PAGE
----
Today’s workforce wants to work for organizations who care about the totality of their lives. In many organizations, technology has created a blended life and work style, in a 24/7 model as we continuously stay connected, yet work/life balance and wellness have never been more important to staff. This session focused on finding ways to support all areas of employee life and well-being.
Tiffani Darling, director of the office of wellbeing at Northwestern Medicine shared simple tools to measure burnout among employees. Darling stated, “If your program doesn't have a formal way to measure burnout, consider asking this simple question: How full is your tank?" “Data shows that when staff report that their opportunities to do what they do best every day goes down, burnout rates go up.”
Begin by taking the time to understand the needs of your staff through tailored surveys or focus groups. Think creatively about what your organization can do for its employees in areas like financial coordination, housing resources, access to transportation, and healthy living, such as food and exercise.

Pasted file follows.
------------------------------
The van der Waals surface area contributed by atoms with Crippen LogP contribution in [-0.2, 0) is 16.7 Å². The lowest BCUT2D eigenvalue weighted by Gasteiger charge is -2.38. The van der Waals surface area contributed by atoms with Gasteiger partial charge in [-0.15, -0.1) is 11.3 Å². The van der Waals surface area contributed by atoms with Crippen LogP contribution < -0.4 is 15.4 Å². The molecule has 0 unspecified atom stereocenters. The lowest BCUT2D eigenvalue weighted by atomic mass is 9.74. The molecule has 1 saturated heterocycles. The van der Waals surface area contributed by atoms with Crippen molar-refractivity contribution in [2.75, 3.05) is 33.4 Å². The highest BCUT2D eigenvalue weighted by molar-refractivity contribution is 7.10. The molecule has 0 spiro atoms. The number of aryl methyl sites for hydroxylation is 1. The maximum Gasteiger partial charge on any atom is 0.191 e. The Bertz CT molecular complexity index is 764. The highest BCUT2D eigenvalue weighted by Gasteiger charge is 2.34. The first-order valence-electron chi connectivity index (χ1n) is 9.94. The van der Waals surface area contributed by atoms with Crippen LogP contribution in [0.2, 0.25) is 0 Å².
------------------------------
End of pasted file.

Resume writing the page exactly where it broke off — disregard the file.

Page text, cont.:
Being an organization where everyone wants to work is about the leaders who everyone wants to work for and with. Successful leaders are visible, personable, and know the roles and understand the needs of their staff. Jason Fleming, MD, FACS, chair and program lead of gastrointestinal oncology at the Moffitt Cancer Center noted the following, "your teams are not your organizational chart."
According to Dr. Fleming, empathetic leaders know when to listen intently and when to speak. He believes that embodying this spirit will improve the retention of key team members and deepen the bond among staff throughout an organization.